If I were given only one word to describe Kathleen Fraser, it would be “ebullient.” Kathleen, my dear, you are a natural dazzler – not in the egomaniacal blowhard sense of so many major writers, who can’t rest till they’ve sucked all the O2 out of the room. No, your ebullience is just that – an actual and very welcoming overflowing, a kind of ecstatic invitation to share in a continual conversation, one constantly renewed by some fresh perception, some vivid sense of surprise. This is not to say that you aren’t also a rascally Scottish imp. One never knows what you’ll say next. So it is with your poetry. It radiates from a deep concern with the most audacious inquiry. Radical lyric – a sense of experiment as investigation – has always marked your work with its boldly magnanimous spirit.
My first encounter with you, Kathleen, was in 1975, in your poetry workshop at SF State. That didn’t work out so well. First there was the fact that I was an utterly lousy poet, more enamored of Keats than O’Hara (whom I’d never even heard of that point). And second. Well, second, your kindness could not recall me from whatever drug-induced redoubt I’d withdrawn to. We did not meet again till some twenty years later, when, as chance would have it, we both found ourselves in Boulder, Colorado, in the backyard of Jane Dalrymple-Hollo and Anselm Hollo, standing on line for Naropa’s catered chow. I remembered you instantly, of course – how could one not? From that moment on, a delightful and immensely gratifying friendship was struck up. But it was more than that, of course. Kathleen, you mentored me. Not just by graciously giving me pointed advice on my work and then blurbing my first real book, Burn, or generously securing an invitation for me to read with Jeanne Heuving at Canessa Park through the good offices of Avery Burns, but in so many other ways, too.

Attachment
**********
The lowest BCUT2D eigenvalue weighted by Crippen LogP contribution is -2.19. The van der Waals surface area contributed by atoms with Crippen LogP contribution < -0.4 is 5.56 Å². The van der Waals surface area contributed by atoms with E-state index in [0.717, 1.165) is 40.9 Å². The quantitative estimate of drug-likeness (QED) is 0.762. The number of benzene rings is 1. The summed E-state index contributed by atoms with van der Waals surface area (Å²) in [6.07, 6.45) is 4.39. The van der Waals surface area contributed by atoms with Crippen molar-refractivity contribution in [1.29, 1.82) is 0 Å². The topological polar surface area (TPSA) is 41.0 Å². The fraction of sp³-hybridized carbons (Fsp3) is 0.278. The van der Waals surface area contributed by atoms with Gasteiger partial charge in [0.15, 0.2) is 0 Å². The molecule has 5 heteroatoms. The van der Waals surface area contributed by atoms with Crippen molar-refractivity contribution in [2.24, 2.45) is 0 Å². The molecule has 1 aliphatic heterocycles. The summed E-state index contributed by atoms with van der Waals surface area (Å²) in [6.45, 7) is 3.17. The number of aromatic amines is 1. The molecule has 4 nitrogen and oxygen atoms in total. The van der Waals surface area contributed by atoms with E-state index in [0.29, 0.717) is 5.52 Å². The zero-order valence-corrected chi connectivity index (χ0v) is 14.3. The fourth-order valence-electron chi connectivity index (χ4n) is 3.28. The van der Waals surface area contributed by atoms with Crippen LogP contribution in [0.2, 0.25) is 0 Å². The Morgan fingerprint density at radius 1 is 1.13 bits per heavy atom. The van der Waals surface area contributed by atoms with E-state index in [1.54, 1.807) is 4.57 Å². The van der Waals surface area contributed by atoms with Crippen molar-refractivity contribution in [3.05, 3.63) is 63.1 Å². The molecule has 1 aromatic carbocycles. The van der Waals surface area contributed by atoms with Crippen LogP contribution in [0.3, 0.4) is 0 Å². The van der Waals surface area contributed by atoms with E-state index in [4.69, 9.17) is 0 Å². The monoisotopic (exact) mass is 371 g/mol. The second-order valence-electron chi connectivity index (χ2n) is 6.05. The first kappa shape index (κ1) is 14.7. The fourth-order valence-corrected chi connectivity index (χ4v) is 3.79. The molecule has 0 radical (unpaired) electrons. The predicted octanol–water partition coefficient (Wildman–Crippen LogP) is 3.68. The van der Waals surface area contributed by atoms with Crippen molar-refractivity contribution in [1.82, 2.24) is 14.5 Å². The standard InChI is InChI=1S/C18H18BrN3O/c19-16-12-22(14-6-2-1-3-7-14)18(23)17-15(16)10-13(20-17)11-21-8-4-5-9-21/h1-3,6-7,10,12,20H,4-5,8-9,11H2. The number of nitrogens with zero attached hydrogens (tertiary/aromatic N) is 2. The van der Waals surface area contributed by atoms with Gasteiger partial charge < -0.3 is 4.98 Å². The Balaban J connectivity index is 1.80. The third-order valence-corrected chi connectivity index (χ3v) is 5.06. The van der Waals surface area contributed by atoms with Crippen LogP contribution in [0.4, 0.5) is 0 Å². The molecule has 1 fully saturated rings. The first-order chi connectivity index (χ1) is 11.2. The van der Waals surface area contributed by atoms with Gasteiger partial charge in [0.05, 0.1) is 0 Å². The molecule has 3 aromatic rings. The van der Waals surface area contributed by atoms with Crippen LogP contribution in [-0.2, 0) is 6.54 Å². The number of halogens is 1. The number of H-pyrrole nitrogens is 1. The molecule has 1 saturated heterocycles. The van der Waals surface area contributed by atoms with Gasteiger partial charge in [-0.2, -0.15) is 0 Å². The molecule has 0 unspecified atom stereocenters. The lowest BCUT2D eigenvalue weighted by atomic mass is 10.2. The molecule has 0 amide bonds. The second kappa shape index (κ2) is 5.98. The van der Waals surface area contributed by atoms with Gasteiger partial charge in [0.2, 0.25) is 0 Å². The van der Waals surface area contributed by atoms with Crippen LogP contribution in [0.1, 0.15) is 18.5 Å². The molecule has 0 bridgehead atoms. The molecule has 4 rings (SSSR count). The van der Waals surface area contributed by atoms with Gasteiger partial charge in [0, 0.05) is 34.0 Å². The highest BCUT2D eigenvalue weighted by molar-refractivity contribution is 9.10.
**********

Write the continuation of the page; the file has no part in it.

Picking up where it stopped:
Case in point. About ten years ago I succumbed to the delusion that I was falling in love with a poet of our mutual acquaintance. I was married at the time and so I turned to you, Kathleen, for sage advice, advice, naturally, that was spot on and that I utterly failed to heed. More importantly – in a tradition that has been largely lost, I think – you have, perhaps without even knowing it, counseled me on how to live.
I think some of this comes through in our exchange of letters, collected and edited by Jennifer Firestone and Dana Teen Lomax in their wonderful "Letters to Poets: Conversations about Poetics, Politics, and Community." I wince a bit now whenever I re-read them. My contributions to the conversation are shot through with grad school wonkiness, while yours overflow with lessons in how to see. Your letters are refulgent with the most enticing details of lived experience – the color of light on a brick wall, or how a painting struck you. I felt humbled by this exchange. It taught me a lot – which frankly I’m still absorbing. But the generosity of your gesture I take to be typical of you: the invitation to enter into a conversation. The dismissal of hierarchy. The sense of acknowledgement in a shared life in poetry and the commitments it entails, the demands it makes, the rewards it gives.
How adequately to express my gratitude to you, Kathleen, for all the largesse you’ve so casually strewn my way? I’ve written about your work several times, trying to articulate just what it means to me and its impact on the larger cultural landscape. So I’ll close these remarks with links to our collaboration and an excerpt from my piece, “White Blink,” written for Jacket 25 (2004) as a response of your extraordinary poem, “WING” (first written, as I recall for Linda Russo's journal, "Verdure").